By G. R. Potter, Denys Hay
In a preface written for the paperback variation, Professor Hay examines a number of the adjustments in Renaissance scholarship because the first booklet of this quantity in 1957. Successive chapters research the social and fiscal constitution of a continent approximately to set up exchange and colonies within the New global, the highbrow and creative routine which made up the Renaissance, the placement of the Church at the eve of the Reformation, the political inheritance of the center a long time, with its emerging kingdom states, and the expansion of the Ottoman Empire
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Extra resources for The New Cambridge Modern History, Vol. 1: The Renaissance, 1493-1520
They must be content to set out their own thought without reserve and to respect the differences which they cannot eradicate. In Lord Acton's plan for the History there were some impressive and characteristic sentences about the concept of general history. Universal history [he wrote] is not the sum of all particular histories, and ought to be contemplated, first, in its distinctive essence, as Renaissance, Reformation, Religious Wars, Absolute Monarchy, Revolution, etc. The several countries may or may not contribute to feed the main stream, and the distribution of matter must be made accordingly.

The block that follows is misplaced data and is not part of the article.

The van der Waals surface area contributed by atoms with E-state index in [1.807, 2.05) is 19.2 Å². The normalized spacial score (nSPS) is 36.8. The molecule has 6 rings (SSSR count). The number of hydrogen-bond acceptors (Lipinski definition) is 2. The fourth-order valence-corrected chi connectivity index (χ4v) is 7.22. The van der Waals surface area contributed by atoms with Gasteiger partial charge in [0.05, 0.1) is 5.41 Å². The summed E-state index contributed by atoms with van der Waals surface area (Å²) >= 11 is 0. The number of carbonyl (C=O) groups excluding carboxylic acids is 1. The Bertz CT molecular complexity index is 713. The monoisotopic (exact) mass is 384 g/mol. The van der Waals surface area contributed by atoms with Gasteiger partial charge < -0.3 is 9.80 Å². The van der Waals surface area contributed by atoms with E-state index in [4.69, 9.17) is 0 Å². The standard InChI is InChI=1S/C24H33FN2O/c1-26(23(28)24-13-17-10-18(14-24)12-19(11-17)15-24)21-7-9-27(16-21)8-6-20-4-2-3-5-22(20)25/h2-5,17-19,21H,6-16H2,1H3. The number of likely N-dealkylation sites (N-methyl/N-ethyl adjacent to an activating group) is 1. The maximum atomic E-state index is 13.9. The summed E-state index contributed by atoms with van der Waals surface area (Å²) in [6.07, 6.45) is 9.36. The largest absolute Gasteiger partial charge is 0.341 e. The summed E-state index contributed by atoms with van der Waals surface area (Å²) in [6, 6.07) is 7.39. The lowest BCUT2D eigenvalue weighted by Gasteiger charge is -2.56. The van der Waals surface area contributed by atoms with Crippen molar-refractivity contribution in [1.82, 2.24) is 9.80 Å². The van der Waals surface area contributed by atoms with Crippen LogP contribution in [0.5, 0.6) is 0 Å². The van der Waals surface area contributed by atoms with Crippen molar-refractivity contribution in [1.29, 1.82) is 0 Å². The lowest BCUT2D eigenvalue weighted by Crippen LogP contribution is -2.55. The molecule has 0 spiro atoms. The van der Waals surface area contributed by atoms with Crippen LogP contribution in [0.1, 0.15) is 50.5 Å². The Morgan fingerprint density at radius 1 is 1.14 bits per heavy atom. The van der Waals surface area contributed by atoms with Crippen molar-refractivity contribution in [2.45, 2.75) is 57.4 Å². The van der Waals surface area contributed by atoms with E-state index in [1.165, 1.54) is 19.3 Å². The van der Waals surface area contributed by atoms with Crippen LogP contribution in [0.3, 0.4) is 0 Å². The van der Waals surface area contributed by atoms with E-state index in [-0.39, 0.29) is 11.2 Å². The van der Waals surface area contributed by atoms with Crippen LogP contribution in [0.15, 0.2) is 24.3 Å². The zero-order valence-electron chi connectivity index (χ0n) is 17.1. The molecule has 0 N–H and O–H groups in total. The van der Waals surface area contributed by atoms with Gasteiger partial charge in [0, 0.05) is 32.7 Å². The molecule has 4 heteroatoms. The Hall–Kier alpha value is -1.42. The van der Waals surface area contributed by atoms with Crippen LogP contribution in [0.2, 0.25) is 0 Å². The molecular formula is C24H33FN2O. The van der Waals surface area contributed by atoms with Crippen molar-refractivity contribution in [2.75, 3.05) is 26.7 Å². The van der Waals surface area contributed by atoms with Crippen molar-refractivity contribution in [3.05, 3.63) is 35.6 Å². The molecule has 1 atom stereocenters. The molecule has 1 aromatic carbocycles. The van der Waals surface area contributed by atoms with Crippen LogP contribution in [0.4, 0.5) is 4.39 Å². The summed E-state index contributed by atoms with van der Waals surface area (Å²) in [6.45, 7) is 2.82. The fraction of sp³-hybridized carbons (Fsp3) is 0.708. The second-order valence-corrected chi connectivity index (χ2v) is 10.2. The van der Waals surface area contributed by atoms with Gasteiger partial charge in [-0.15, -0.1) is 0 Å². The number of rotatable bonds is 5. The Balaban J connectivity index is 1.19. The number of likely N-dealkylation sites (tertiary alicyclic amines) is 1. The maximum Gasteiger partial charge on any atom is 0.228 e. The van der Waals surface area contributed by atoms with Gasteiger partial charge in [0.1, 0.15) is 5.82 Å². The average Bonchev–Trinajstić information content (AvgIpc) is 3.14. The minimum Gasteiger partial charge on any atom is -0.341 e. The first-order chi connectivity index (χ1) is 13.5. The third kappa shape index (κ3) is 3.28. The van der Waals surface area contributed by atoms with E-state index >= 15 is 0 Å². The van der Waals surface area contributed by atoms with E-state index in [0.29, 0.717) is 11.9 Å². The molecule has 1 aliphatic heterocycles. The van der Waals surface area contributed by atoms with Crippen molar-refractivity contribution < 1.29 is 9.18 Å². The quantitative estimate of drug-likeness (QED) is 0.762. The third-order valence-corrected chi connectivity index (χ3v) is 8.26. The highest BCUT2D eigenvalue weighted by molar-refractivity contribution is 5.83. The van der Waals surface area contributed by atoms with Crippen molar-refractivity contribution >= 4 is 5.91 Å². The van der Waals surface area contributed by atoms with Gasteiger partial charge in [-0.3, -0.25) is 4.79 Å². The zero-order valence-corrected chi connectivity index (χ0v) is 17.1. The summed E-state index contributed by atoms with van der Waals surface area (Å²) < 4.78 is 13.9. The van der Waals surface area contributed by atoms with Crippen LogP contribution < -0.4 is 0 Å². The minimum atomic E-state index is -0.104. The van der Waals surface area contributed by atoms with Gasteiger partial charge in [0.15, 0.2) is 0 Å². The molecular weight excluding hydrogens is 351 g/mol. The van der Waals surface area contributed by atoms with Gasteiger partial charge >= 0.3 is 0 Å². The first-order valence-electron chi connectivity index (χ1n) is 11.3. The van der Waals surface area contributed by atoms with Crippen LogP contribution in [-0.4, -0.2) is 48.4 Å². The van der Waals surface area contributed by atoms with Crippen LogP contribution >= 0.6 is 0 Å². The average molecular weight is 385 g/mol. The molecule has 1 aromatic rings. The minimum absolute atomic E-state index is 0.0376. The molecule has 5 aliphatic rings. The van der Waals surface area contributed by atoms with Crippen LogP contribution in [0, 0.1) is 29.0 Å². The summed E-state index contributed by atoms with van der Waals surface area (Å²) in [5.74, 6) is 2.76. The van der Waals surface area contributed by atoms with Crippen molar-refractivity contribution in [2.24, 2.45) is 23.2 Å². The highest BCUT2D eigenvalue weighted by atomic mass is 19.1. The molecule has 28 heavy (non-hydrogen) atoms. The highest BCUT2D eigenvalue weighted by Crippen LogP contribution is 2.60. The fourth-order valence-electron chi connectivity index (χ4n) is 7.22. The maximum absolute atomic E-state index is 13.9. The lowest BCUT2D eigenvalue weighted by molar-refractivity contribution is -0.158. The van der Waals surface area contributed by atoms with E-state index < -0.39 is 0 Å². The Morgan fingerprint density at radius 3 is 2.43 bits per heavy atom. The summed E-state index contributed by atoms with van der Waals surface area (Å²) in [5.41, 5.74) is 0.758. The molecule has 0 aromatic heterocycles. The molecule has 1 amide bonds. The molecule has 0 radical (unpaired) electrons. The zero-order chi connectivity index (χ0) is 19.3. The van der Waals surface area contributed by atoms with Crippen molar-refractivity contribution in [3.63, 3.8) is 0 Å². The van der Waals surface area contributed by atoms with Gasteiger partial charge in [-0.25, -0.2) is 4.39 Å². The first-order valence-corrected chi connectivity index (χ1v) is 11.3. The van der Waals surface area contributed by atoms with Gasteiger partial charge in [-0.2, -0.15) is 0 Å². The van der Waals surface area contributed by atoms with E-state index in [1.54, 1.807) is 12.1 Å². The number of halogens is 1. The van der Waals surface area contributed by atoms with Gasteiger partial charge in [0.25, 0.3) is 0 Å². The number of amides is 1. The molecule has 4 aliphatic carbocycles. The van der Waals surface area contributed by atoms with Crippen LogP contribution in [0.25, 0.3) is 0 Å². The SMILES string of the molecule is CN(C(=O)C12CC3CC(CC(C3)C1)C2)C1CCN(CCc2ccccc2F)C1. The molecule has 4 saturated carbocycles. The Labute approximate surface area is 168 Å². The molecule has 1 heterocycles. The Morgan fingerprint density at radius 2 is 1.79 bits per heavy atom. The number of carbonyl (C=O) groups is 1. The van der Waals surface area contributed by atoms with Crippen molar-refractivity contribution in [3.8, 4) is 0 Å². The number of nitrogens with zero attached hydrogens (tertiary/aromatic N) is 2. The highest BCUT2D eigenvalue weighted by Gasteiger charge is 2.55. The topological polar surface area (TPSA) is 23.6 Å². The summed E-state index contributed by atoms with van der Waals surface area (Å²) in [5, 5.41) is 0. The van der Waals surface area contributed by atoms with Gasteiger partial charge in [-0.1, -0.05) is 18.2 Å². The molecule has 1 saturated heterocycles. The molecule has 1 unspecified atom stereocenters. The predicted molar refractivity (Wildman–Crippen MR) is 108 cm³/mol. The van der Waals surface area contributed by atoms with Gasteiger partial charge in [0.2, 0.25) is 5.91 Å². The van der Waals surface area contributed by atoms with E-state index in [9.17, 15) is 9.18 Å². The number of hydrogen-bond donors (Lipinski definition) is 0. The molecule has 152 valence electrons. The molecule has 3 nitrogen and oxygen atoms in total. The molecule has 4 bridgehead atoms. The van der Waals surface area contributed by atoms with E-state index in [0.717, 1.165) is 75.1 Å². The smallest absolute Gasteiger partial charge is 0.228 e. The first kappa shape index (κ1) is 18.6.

323 n. 14 Cambridge Histories Online © Cambridge University Press, 2008 INTRODUCTION posed to a reception of humanism—the bourgeois values of the Low Countries, the progress to realism in much of northern art, a hostility among some mystics to the pedantries of the schoolmen—it seems odd that there is no humanism to speak of in fifteenth-century England (p. 55), hardly any in France and in Germany little till the end of the century. What the north for long saw in the trecento and quattrocento was only the integument of humanism, not its spirit: a fondness for Latinising and for classical motifs, not an understanding of the moral values of antiquity which had inspired the main humanists in the peninsula.
Ferguson, p. 83. II Cambridge Histories Online © Cambridge University Press, 2008 THE RENAISSANCE Groups of mystical associates, beghards and beguines, were particularly numerous in western Germany and the Low Countries; sometimes they were encouraged by the local ordinary, sometimes they were persecuted. The laity who more and more took the lead in such associations were largely urban, and shared that traditional hostility to the religious to which literary sources are a regular witness, from the Decameron and the Canterbury Tales to the Cent Nouvelles Nouvelles and the Colloquies of Erasmus.